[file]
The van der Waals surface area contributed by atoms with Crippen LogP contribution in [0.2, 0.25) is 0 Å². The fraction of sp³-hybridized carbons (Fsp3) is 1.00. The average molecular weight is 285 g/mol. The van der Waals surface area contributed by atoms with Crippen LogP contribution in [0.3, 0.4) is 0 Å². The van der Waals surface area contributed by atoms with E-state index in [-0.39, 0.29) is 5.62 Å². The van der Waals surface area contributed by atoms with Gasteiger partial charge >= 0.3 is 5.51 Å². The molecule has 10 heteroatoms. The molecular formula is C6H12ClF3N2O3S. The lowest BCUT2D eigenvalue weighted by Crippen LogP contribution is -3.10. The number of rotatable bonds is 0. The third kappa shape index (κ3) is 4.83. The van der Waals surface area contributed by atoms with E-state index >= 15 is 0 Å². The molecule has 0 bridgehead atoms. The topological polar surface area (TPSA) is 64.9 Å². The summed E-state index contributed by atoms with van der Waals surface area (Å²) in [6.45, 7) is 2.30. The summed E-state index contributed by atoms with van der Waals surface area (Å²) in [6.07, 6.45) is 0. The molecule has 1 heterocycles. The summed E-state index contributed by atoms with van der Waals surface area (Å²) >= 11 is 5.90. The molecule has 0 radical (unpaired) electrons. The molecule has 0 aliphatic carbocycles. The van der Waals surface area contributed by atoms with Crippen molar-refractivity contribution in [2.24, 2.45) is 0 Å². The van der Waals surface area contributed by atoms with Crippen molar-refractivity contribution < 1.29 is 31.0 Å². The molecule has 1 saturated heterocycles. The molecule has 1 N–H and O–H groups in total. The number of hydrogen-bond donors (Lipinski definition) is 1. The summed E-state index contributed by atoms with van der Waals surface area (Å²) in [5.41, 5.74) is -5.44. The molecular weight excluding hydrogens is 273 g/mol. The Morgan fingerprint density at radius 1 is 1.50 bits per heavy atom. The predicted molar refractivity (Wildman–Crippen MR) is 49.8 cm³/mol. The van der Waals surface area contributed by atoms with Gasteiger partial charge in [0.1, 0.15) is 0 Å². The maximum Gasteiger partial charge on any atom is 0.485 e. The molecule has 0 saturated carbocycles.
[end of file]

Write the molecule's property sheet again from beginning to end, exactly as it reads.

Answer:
The van der Waals surface area contributed by atoms with Crippen LogP contribution in [0.2, 0.25) is 0 Å². The fraction of sp³-hybridized carbons (Fsp3) is 1.00. The average molecular weight is 285 g/mol. The van der Waals surface area contributed by atoms with Crippen LogP contribution in [0.3, 0.4) is 0 Å². The van der Waals surface area contributed by atoms with E-state index in [-0.39, 0.29) is 5.62 Å². The van der Waals surface area contributed by atoms with Gasteiger partial charge >= 0.3 is 5.51 Å². The molecule has 10 heteroatoms. The molecular formula is C6H12ClF3N2O3S. The lowest BCUT2D eigenvalue weighted by Crippen LogP contribution is -3.10. The number of rotatable bonds is 0. The third kappa shape index (κ3) is 4.83. The van der Waals surface area contributed by atoms with E-state index >= 15 is 0 Å². The molecule has 0 bridgehead atoms. The topological polar surface area (TPSA) is 64.9 Å². The summed E-state index contributed by atoms with van der Waals surface area (Å²) in [6.45, 7) is 2.30. The summed E-state index contributed by atoms with van der Waals surface area (Å²) in [6.07, 6.45) is 0. The molecule has 1 heterocycles. The summed E-state index contributed by atoms with van der Waals surface area (Å²) >= 11 is 5.90. The molecule has 0 radical (unpaired) electrons. The molecule has 0 aliphatic carbocycles. The van der Waals surface area contributed by atoms with Crippen molar-refractivity contribution in [2.24, 2.45) is 0 Å². The van der Waals surface area contributed by atoms with Crippen molar-refractivity contribution < 1.29 is 31.0 Å². The molecule has 1 saturated heterocycles. The molecule has 1 N–H and O–H groups in total. The number of hydrogen-bond donors (Lipinski definition) is 1. The summed E-state index contributed by atoms with van der Waals surface area (Å²) in [5.41, 5.74) is -5.44. The molecular weight excluding hydrogens is 273 g/mol. The Morgan fingerprint density at radius 1 is 1.50 bits per heavy atom. The predicted molar refractivity (Wildman–Crippen MR) is 49.8 cm³/mol. The van der Waals surface area contributed by atoms with Gasteiger partial charge in [0.1, 0.15) is 0 Å². The maximum Gasteiger partial charge on any atom is 0.485 e. The molecule has 0 saturated carbocycles.